Resources Research

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Images of Niyamgiri

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Members of the Dongria Kondh tribe gather on top of the Niyamgiri mountain, which they worship as their living god, to protest against plans by Vedanta Resources to mine bauxite from that mountain.

Members of the Dongria Kondh tribe gather on top of the Niyamgiri mountain, which they worship as their living god, to protest against plans by Vedanta Resources to mine bauxite from that mountain.

The news agency Reuters has posted a superb picture slideshow on Niyamgiri and the Dongria Kondh, with reference to their struggle against the mining conglomerate Vedanta Resources (please see my earlier post on the subject, ‘The last stand of the Dongria Kondh’). The pressure on the mining conglomerate is growing, for one of Britain’s biggest charitable trusts has dumped its holdings of Vedanta stock. Here is its statement:

“The Joseph Rowntree Charitable Trust has sold its £1.9 million stake in UK-listed mining company, Vedanta, due to serious concerns about its approach to human rights and the environment, particularly in the Indian state of Orissa. Other investors which follow the Trust’s ethical policy, including the Marlborough Ethical Fund and Millfield House Foundation, have also sold their shares, taking the total divested to £2.2M. The 77,600 Rowntree shares were sold following nine months’ engagement over the company’s actions.”

The Joseph Rowntree Charitable Trust“Vedanta plans to mine bauxite from a mountain in Lanjigarh and the Niyamgiri Hills, in the state of Orissa, which are sacred to the Kondh tribal people who live in the area. The company has already built a refinery at the foot of the mountain and the bauxite project is reported to be causing severe environmental damage at the expense of the local people.”

A woman from the Dongria Kondh tribe attends a gathering on top of the Niyamgiri mountain, which they worship as their living god, to protest against plans by Vedanta Resources to mine bauxite from that mountain.

A woman from the Dongria Kondh tribe attends a gathering on top of the Niyamgiri mountain, which they worship as their living god, to protest against plans by Vedanta Resources to mine bauxite from that mountain.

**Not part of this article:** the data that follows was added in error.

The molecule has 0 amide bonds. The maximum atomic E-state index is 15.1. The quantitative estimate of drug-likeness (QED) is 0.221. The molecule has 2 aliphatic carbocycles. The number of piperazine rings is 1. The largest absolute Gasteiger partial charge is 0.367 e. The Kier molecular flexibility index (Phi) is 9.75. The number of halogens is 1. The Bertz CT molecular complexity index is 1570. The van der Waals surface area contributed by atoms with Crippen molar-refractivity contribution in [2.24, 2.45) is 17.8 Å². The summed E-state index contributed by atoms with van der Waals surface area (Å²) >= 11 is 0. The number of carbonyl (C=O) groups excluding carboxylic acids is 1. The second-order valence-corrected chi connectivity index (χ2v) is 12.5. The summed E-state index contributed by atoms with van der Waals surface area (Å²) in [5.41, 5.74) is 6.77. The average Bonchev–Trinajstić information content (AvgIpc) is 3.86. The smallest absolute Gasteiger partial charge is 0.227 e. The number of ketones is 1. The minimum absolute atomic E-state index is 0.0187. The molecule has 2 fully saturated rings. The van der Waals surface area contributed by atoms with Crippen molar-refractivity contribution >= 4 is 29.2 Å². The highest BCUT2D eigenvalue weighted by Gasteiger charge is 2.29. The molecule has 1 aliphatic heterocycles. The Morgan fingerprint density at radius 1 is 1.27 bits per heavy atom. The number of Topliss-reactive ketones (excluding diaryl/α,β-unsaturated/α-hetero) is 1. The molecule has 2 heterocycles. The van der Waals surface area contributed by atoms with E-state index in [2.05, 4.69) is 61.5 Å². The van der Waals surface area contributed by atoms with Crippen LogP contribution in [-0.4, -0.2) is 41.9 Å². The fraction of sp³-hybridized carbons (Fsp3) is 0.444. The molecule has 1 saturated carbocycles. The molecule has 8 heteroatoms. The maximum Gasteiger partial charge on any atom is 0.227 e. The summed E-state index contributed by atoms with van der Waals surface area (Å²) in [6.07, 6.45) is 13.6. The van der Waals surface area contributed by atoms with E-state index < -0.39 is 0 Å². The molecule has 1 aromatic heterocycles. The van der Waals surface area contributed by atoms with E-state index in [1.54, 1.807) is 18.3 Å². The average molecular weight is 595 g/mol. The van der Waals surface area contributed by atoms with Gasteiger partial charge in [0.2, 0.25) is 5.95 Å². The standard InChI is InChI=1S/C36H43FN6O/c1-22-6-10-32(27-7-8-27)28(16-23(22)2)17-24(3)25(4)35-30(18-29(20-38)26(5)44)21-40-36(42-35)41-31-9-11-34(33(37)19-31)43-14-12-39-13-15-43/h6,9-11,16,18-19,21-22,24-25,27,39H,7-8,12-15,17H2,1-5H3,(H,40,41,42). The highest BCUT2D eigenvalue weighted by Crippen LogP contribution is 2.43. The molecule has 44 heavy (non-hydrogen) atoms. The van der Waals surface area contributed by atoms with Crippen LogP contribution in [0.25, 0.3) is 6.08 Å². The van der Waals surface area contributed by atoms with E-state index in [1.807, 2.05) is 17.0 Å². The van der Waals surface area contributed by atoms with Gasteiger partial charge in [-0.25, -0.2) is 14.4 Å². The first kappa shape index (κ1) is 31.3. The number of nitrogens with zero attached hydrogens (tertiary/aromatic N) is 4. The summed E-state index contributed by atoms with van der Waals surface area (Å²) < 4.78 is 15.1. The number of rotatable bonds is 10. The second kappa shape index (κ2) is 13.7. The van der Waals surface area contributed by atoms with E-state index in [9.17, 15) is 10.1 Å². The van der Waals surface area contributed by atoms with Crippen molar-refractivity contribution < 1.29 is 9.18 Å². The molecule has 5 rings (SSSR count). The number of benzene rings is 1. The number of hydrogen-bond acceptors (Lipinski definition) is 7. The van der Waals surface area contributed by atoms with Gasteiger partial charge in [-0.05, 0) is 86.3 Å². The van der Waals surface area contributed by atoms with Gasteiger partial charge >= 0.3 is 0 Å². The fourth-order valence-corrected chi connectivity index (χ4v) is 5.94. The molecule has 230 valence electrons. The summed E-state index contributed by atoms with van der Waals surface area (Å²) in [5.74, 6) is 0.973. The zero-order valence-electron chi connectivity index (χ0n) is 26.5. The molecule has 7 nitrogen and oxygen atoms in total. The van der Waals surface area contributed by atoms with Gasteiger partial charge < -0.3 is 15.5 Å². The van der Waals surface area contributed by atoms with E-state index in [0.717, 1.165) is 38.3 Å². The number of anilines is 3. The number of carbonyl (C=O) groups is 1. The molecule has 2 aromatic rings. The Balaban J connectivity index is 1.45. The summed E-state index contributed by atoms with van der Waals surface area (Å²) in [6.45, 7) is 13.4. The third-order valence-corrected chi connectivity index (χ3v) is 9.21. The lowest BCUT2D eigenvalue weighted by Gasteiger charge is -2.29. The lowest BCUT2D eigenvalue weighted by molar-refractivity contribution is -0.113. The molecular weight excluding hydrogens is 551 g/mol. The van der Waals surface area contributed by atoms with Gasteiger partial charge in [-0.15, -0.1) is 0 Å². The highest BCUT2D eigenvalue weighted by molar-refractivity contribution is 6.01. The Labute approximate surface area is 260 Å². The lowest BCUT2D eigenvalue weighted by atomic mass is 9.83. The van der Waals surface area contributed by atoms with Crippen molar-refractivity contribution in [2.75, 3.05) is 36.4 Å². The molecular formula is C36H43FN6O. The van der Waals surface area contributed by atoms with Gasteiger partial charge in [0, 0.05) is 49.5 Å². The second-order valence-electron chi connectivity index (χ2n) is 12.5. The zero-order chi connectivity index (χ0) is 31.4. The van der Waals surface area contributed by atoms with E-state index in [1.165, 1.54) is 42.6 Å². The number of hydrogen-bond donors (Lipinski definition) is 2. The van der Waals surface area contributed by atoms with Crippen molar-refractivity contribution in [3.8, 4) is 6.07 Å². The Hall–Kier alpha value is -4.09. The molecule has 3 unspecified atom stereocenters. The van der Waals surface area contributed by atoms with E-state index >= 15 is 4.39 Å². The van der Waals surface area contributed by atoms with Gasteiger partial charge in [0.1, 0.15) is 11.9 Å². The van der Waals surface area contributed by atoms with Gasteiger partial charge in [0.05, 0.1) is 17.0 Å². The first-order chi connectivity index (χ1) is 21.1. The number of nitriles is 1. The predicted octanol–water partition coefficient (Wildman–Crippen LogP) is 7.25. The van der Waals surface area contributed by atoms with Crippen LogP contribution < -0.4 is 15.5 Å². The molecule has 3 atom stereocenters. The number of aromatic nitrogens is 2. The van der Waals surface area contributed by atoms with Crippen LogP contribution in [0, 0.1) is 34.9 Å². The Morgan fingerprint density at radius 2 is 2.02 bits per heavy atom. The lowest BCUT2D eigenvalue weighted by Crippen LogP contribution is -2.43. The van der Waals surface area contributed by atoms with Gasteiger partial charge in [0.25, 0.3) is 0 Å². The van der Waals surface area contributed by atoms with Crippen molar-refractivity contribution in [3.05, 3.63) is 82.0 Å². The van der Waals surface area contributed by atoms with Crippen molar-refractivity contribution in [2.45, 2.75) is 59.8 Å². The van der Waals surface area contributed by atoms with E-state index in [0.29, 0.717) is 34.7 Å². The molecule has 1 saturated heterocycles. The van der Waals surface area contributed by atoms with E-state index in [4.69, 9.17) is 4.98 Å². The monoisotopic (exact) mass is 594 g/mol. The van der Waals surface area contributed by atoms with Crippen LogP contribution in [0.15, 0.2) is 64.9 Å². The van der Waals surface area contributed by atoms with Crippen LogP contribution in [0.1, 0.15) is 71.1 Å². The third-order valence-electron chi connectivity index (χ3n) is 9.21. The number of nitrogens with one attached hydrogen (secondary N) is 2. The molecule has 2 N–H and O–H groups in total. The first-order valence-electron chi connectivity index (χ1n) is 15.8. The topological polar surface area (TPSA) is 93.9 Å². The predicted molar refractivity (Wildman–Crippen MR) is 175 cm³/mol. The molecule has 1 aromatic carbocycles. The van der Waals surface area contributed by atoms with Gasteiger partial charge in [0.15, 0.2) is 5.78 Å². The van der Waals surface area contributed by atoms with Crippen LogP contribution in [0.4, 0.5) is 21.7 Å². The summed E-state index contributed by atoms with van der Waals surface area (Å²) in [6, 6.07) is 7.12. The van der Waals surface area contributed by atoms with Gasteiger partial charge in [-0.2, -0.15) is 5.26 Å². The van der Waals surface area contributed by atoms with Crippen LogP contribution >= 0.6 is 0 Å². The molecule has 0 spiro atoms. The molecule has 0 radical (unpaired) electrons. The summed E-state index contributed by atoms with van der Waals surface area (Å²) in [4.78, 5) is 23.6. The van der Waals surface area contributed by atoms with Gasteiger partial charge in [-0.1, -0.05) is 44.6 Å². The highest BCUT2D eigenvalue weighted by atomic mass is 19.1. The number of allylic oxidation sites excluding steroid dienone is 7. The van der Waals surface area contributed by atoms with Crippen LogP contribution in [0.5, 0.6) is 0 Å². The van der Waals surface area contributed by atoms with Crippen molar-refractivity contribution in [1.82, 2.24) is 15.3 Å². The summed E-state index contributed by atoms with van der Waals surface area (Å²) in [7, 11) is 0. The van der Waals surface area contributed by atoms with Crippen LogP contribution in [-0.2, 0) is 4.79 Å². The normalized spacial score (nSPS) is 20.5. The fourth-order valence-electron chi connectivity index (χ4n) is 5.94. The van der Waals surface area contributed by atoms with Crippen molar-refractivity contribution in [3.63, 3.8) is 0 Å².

Susan Seymour, Chair of the Investment Committee at the Joseph Rowntree Charitable Trust, said: “As a responsible shareholder we have serious concerns about Vedanta. We have heard first-hand about Vedanta’s environmental and human rights abuses in Orissa and believe Vedanta is pushing industrialisation to the detriment of the lives and lands of local people and at great risk to its own reputation. This behaviour may be legal but it is morally indefensible. We have therefore decided to sell our entire stock in Vedanta.”

“Although the company defends itself as an Indian company and talks of the importance of development in India, with which we would not disagree, it has chosen to raise capital in the UK and this implies being expected to meet the standards applied to all companies listed in the London market. We were not convinced Vedanta was addressing shareholder concerns quickly enough to avoid destroying people’s lives and creating irreversible damage to the environment. The company must realise that unless it makes significant changes soon, shareholders will continue to lose confidence in the company.”

Written by makanaka

February 23, 2010 at 11:55

3 Responses

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  1. […] more on the struggle of the Dongria Kondh here and […]

  2. […] posts on the Dongria Kondh and their struggle are here, here and here.] Odisha Lok Dal activists holding a cut-out of Chairman of Vedanta Resources plc, Anil […]

  3. […] Kondh are, what Niyamgiri is to them, A victory for the Dongria Kondh, India's unseen Niyamgiris, Images of Niyamgiri, The last stand of the Dongria Kondh] Dongria Kondh women at the market in Muniguda, district […]


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